Is it safe to say you have Phoenix figured out?
“I’ve definitely spent a lot of time there. Myself and Arie Luyendyk were the two lead test drivers for Firestone when we were in the IndyCar Series. We spent a lot of time in Phoenix because the weather is so good out there all year long. We would spend three days out there tire testing and we had two or three of those sessions through the winter. I got to spend a lot of time running around Phoenix. I probably know every line around the track that’s ever been run and why it’s been run. It helps when you get in the stock cars or anything you get in when you’re out there. I pretty much know how to get around there.”
How did you transition from one type of racing to another?
“It’s more fear than anything that I’m going to have to get a real job if I’m not successful. That’s the great thing about running USAC and being in Indiana, where not only did we have winged Sprint cars and non-winged Sprint cars, Midgets, Silver Crown cars, we ran on dirt tracks one night and pavement the next. We ran Modifieds and Late Models. There were just so many things to drive around there that you learned how to adapt, and you learned how not to have a preconceived notion about how a racecar is supposed to feel and drive. You learned to read what the car was telling you as far as what it liked and disliked, and learned how to change your driving style accordingly. Especially at Phoenix, every car we’ve driven there, even though the track’s the same, they all drove differently. You just had to adapt to it and learn to read the racecar instead of thinking this is what the car I ran last night felt like and it’s supposed to feel like this today. It doesn’t work that way.”
Can you explain how Phoenix differs in the way the car handles in turns one and two as opposed to turns three and four?
“Every type of car I’ve driven there – from USAC Midgets and Silver Crown cars to Supermodifieds to Indy cars to Nationwide cars and now the Sprint Cup cars – running all those different divisions, the one common variable is the two ends of the track are unique and different from each other. It’s always been a situation where, if your car is really good in (turns) three and four, you’re normally a little bit tight in (turns) one and two, and if you get one and two really good, you’re normally a little bit too loose in three and four. You do have to weigh the options and try to find that balance of which end of the track is more important to you. You know you’re not going to be perfect in both ends, and you’ll have to pick one end or the other to get your car really good. I do have a preference, but I don’t tell everybody else that. That’s what having all these years and these laps of experience there does for me. It’s the one secret variable that I try to use to my advantage.”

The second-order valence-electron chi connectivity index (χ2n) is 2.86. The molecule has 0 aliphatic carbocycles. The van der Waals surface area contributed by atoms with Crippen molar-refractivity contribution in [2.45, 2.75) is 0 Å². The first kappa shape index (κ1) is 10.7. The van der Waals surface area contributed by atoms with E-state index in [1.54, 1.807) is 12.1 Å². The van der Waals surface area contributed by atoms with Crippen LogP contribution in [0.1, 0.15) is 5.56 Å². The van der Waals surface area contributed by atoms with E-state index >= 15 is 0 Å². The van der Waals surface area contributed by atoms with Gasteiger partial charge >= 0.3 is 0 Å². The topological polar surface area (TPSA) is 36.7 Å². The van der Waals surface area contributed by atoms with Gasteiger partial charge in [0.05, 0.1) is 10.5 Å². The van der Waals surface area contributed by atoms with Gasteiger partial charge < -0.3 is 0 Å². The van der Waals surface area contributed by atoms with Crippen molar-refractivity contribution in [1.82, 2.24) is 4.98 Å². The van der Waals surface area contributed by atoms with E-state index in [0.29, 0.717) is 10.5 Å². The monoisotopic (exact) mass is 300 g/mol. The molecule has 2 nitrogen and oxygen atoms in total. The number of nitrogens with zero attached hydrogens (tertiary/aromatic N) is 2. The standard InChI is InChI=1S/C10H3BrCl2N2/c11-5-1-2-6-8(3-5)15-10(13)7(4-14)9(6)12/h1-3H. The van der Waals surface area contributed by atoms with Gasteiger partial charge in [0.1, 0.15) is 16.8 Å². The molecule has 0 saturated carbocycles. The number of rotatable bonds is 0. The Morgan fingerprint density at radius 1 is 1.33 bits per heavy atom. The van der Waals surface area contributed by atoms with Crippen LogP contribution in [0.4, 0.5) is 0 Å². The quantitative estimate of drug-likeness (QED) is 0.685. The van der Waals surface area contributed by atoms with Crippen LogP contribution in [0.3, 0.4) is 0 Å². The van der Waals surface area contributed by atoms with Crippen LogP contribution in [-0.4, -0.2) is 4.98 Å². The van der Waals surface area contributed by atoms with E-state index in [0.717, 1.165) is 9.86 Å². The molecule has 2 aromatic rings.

When you return to Phoenix in November, it will be a very different racetrack – new pavement and an altered layout. What do you think of the changes?
“If it makes the racing better for everybody, then it’s a positive thing. But, I’m an old-school guy. I didn’t like it when they changed the dogleg. I hated it when they took the Goodyear bridge down – the cross-over bridge over turn four. Those were things about Phoenix that made it unique and made it special. That side has already been changed. Changes now really aren’t going to be different. It’s already lost its original look, to me, but if it makes it better and it makes it better for the fans, how can you not be excited about it?”
Since you have logged so many laps at Phoenix, did track management seek your opinion on the changes?
“No. Like I said, I’m still not happy about the original changes that were made. I’ve always just been that old-school guy and a lot of people in society are the same way. A lot of people don’t like change. You see places we’ve lost. We’ve lost Rockingham, (North) Wilkesboro, some of those places. As competitors, we didn’t like those changes, but it was better for the sport. Just because it’s different doesn’t mean it’s always going to be better or worse. We just have to wait and see. At least they’re trying to do something they think is going to be better for the sport.”
TONY STEWART’S PHOENIX PERFORMANCE PROFILE
Year Event Start Finish Status/Laps Laps Led Earnings
2010 ×Subway Fresh Fit 600k 11 23 Running, 378/378 15 $114,098
Kobalt Tools 500k 7 13 Running, 312/312 6 $119,881
2009 Subway Fresh Fit 500k 6 2 Running, 312/312 19 $183,223
Checker O’Reilly Auto Parts 500 k 8 25 Running, 310/312 0 $86,423
2008 Subway Fresh Fit 500k 12 14 Running, 311/312 0 $117,611
×Checker O’Reilly Auto Parts 500k 29 22 Running, 312/313 0 $115,436
2007 Subway Fresh Fit 500k 9 2 Running, 312/312 132 $209,411
Checker Auto Parts 500k 21 4 Running, 312/312 0 $156,211
2006 Subway Fresh 500k 3 2 Running, 312/312 6 $211,536
Checker Auto Parts 500k 23 14 Running, 312/312 0 $91,550
2005 Subway Fresh 500k 6 33 Running, 305/312 0 $109,561
Checker Auto Parts 500k 9 4 Running, 312/312 0 $153,171
2004 ×Checker Auto Parts 500k 6 8 Running, 315/315 0 $112,028
2003 Checker Auto Parts 500k 6 18 Running, 312/312 0 $102,128
2002 Checker Auto Parts 500k 16 8 Running, 312/312 0 $101,178
2001 Checker Auto Parts 500k 22 5 Running, 312/312 0 $96,675
2000 Checker/Dura Lube 500k 37 14 Running, 312/312 1 $62,500
1999 Checker/Dura Lube 500k 11 1 Running, 312/312 154 $168,485
× Race length extended due to green-white-checker finish.